Downtown goes bowling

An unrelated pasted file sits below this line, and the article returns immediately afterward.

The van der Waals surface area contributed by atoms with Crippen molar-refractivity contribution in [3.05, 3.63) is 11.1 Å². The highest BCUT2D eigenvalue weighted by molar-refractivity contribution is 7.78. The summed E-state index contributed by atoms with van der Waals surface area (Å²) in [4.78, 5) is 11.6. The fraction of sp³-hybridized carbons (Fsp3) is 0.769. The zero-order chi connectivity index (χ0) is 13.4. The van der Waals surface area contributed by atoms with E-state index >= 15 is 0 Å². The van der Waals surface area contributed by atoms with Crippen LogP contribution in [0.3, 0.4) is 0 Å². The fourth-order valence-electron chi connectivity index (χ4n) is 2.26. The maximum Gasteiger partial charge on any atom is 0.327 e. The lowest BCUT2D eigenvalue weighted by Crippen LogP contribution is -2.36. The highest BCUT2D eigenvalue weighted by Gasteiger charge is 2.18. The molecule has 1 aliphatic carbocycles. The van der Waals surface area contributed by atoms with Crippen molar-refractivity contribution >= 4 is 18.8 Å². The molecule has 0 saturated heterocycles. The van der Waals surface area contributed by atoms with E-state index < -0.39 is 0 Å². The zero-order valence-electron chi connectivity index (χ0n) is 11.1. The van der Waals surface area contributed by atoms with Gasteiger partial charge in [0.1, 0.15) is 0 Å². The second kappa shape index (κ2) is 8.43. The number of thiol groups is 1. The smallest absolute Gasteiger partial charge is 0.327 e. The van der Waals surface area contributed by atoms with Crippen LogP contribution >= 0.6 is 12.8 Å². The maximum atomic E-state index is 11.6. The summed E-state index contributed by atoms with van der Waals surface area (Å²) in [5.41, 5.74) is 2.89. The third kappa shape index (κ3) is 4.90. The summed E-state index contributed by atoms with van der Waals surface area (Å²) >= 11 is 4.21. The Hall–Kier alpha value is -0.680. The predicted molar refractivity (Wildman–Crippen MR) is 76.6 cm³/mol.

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What's harder than getting a suburbanite to come downtown? Getting them to stay, once the game, the play, or the concert is over. "The Indians could win the pennant and parade down Euclid Avenue," complains one testy downtown restaurateur. "The sidewalks could be thronged! But ten minutes after it was over, everyone would get into their cars and drive away!" Parking, public transportation, and perceived safety concerns play a role in this for sure. Still, another factor is this: When you get right down to it, there's just not much to do downtown after the curtain falls or the whistle blows. Shopping? Hah. Movies? Limited. And even the best of us can only eat or drink so much before calling it a night. So what's to keep a suburbanite here, after the main event? Bowling, maybe? Enter The Corner Alley, the posh, new 16-lane bowling alley, restaurant, and martini bar on the corner of Euclid and E. 4th. Slated to open to the public next Thursday, Dec. 7 at 8 p.m., the spot offers that rarest of all downtown commodities: Recreation. (And no, dodging panhandlers doesn't count.) Michael Auger of California-based Trifecta Management Group (who developed the concept) is psyched. "We really believe that people will come downtown, catch a game or a concert, then drop in here for drinks, dinner, and to roll a few games." Certainly, the potential is striking. Besides the elusive suburbanites, the spot also can cater to downtown wage slaves looking for an after-work wind-down, and to the growing population of young, urban hipsters nesting nearby. Next-door neighbors House of Blues, Pickwick & Frolic, and Lola offer ample cross-promotional opportunities. And with the Hyatt and the Ritz-Carlton a short stroll away, the alley could become a hangout for travelers, too. Of course, only time will tell if the concept has legs. In the meantime, though, we're polishing up those bowling shoes. If throwing a few gutter balls is what it takes to support our downtown, we are so there. --- Elaine T. Cicora

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